Every square meter of habitable space on the Earth is under the jurisdiction of a nation state. The nation states, in other words, are also territorial states, in the sense that they exert their political power (sovereignty) over a defined territory. The terms are interchangeable and their use depends on the narrative emphasis: nation state, when talking about political, judicial and cultural structures; and territorial state when referring to geographic area, physical resources, infrastructure, borders and boundaries. There are states, such as the United States and Japan, whose borders coincide with the territorial limits of a shared nationality and there are others that are made up of various cultural nationalities (such as Spain, Canada, Belgium and Bolivia), and there are also cultures that are split into different nation states. Such is the case with the Germans, who are majorities in Germany, Austria and Switzerland. Each state acquires a specific name, generally related to its particular cultural condition or political regime. What we often call England, for example, is officially called the United Kingdom, to recognize that it is a territorially plural state that includes Scotland, Wales and Northern Ireland. The official name of Switzerland is the Swiss Confederation, because of its federal structure of autonomous cantons that incorporate four cultures. The United States of America also alludes to its federal nature and the Dominican Republic’s name recognizes its republican form of government. In Puerto Rico, the formal name is the Estado Libre Asociado de Puerto Rico in Spanish, typically written as the Commonwealth of Puerto Rico in English. Despite these internal differences, all of these are nation states.
Regardless of the term used for each state, what is important is that it is the fundamental political unit of the modern world. From the Peace of Westphalia of 1647, which put an end to the religious wars of Europe, to the present, the ruling international norm in the world is that the sovereignty (political power) of the nation state is unlimited within its territory. Since then, all people have belonged to some nation state (or territorial state) and it is this state that establishes the rules and policies of daily life and is responsible for the peace, order and well-being of the community. Although the Peace of Westphalia established that all residents would adopt the religion of their monarch, religious diversity later came to be tolerated within the confines of the state and freedom of worship came to be accepted as a fundamental right of citizens. Despite this and other changes in the norms that have occurred over time, states continue to be the sole depositories of sovereign powers. In the case of territories, such as Puerto Rico, that are part of territorial empires, this sovereignty is limited in legal terms, but it is recognized in the sense that some level of self-government is given to defined territorial units and their governments take on the same responsibilities to their residents (citizens) that states with full sovereignty have, but in a more limited form.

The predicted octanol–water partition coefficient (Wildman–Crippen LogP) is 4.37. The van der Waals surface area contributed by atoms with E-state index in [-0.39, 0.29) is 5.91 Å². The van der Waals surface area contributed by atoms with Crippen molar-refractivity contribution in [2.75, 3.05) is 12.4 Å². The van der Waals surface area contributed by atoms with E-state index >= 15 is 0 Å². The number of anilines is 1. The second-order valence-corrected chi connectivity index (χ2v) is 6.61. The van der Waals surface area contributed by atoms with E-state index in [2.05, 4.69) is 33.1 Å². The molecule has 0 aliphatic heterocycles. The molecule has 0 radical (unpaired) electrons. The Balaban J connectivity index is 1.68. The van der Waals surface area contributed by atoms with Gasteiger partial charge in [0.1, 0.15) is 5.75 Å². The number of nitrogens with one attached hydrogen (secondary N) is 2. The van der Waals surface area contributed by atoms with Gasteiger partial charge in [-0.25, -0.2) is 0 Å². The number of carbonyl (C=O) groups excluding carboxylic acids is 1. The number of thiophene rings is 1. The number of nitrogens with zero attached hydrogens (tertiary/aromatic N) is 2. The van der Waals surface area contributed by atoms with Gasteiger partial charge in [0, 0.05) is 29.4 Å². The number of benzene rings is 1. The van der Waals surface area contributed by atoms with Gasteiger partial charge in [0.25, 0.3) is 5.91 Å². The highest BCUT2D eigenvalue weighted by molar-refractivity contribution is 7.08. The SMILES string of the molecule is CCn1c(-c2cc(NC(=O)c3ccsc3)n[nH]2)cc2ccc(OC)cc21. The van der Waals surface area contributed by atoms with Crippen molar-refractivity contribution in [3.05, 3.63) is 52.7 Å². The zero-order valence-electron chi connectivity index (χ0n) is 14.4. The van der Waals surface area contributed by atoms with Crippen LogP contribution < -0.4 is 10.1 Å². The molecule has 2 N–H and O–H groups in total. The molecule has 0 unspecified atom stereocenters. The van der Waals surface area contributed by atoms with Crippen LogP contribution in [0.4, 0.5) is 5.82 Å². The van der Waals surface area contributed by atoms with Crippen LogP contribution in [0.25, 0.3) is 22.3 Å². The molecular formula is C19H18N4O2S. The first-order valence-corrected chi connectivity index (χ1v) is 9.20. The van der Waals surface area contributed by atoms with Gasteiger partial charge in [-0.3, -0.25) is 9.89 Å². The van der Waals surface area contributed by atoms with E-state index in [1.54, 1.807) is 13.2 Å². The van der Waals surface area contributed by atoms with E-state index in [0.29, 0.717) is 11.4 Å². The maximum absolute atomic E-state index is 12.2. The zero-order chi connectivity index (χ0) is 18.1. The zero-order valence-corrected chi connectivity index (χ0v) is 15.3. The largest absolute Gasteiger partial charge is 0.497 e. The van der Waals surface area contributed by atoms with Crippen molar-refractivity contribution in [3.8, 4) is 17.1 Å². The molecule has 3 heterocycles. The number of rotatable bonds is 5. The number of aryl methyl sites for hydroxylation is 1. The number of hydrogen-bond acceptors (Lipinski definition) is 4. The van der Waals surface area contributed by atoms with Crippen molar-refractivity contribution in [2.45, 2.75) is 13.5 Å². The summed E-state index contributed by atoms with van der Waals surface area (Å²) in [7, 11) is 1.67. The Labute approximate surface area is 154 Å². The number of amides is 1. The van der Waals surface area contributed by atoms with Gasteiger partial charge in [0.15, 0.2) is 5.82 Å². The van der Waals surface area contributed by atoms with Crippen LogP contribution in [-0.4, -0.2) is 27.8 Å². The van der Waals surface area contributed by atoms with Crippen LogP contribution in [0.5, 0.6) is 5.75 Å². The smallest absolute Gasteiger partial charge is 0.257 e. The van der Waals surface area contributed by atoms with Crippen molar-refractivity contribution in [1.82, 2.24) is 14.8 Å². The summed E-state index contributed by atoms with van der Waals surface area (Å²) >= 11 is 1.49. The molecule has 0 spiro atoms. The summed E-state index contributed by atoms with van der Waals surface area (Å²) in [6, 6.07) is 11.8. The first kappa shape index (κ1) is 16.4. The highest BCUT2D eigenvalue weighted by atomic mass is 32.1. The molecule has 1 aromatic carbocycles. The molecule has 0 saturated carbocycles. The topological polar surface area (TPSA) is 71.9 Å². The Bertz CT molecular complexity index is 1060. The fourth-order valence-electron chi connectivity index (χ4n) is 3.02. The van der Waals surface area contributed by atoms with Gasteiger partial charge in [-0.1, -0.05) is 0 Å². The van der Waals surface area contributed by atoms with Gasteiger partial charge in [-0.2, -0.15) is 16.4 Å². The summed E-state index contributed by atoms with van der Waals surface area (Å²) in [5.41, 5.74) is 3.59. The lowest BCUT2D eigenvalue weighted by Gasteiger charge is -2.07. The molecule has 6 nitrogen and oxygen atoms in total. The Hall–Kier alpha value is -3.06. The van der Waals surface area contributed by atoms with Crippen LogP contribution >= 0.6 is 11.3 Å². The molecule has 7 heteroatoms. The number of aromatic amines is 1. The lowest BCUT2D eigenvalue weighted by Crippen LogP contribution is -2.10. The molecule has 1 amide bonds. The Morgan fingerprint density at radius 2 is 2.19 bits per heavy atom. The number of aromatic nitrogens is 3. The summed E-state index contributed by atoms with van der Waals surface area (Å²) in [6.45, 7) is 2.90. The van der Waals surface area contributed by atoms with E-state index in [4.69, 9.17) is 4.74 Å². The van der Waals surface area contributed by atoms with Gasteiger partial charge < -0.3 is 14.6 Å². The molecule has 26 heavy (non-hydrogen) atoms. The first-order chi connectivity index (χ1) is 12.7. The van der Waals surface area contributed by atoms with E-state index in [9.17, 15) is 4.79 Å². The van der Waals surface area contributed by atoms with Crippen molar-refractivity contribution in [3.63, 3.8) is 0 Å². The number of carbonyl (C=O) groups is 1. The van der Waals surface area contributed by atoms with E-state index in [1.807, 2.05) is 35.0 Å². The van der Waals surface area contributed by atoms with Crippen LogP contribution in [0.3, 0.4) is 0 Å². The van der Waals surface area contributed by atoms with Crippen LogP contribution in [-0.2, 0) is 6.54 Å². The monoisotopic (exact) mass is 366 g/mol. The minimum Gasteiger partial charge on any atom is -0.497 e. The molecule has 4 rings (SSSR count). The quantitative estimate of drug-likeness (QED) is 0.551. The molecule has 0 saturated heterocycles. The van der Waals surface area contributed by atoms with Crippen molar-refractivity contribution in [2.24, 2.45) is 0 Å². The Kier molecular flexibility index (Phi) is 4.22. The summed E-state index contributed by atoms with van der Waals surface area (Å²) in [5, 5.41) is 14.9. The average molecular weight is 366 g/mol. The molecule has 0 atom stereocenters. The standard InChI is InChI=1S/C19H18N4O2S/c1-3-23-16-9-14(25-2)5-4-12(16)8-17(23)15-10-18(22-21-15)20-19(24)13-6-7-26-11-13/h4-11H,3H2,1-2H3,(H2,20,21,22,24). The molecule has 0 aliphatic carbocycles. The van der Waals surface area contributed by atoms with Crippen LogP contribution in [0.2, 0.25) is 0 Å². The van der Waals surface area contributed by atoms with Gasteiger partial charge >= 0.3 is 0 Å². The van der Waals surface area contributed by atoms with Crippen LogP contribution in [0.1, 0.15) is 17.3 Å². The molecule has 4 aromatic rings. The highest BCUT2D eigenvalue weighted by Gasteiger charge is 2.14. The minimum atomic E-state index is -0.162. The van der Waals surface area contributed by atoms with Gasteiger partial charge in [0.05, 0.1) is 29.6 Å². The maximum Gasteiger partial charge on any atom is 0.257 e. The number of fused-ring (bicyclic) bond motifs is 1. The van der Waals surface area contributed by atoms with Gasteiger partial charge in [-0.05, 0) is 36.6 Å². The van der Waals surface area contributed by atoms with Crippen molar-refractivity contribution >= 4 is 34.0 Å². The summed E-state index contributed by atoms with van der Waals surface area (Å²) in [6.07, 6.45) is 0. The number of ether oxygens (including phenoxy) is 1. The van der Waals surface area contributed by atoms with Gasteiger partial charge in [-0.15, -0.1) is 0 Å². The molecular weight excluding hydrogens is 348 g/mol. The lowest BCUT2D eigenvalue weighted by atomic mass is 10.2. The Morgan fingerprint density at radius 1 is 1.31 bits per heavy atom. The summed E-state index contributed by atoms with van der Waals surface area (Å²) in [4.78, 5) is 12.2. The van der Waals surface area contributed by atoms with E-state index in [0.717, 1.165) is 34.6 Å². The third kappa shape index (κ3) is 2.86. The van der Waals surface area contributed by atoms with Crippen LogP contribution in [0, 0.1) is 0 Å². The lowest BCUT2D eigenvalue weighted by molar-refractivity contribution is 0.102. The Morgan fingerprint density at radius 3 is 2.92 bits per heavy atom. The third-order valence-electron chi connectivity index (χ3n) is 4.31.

Three factors have contributed to the historical success of the sovereign state, whether national or territorial, including the case of Puerto Rico:
1. Government. The modern state is permanent and powerful, is managed by a government that changes composition regularly under electoral systems for political succession that are based on principles of universal suffrage. The state has a monopoly on the use of violence (no other social agent has the authority to use violence to resolve conflicts), by means of the military and police forces; it has the power to collect taxes; it maintains a judicial system throughout the territory; it exercises strong control over the educational institutions and the communications media; and it exercises an enormous influence on the economy (socialist or capitalist) and social well-being. It is presumed that peace and social order depend on the daily actions of a political authority (government administration) and centralized legislation. Passing judgment on violations of the rules of the state, including citizens’ rights, is the exclusive role of the state and is done by governmental, administrative and judicial action.
2. National identity. When a community identifies with a particular territory and considers itself different from the rest of humanity (with defined cultural characteristics and a singular historical experience), the sentiment develops that the community’s well-being is most effectively protected by organizing its own political unit, as a state. The natural loyalty of an individual to the community is extended, therefore, to the fundamental political unit that incorporates it: the nation state and territorial state.
3. Social pact (moral and political consensus). When a people are convinced that their government responds to the aspirations of all sectors of the society and is capable of administering justice and making changes for the good of all (in other words, there is a social pact), the level of loyalty to the state, as the incarnation of the community, is elevated (patriotism increases) and social peace is promoted.
These three historical factors ensure that the nation state or territorial state will continue to be the fundamental political unit of the world today, despite the spread of the global economy over the entire planet and the proliferation of post-modern supra-national institutions.
Author: Roberto Gándara Sánchez
Published: September 11, 2014.
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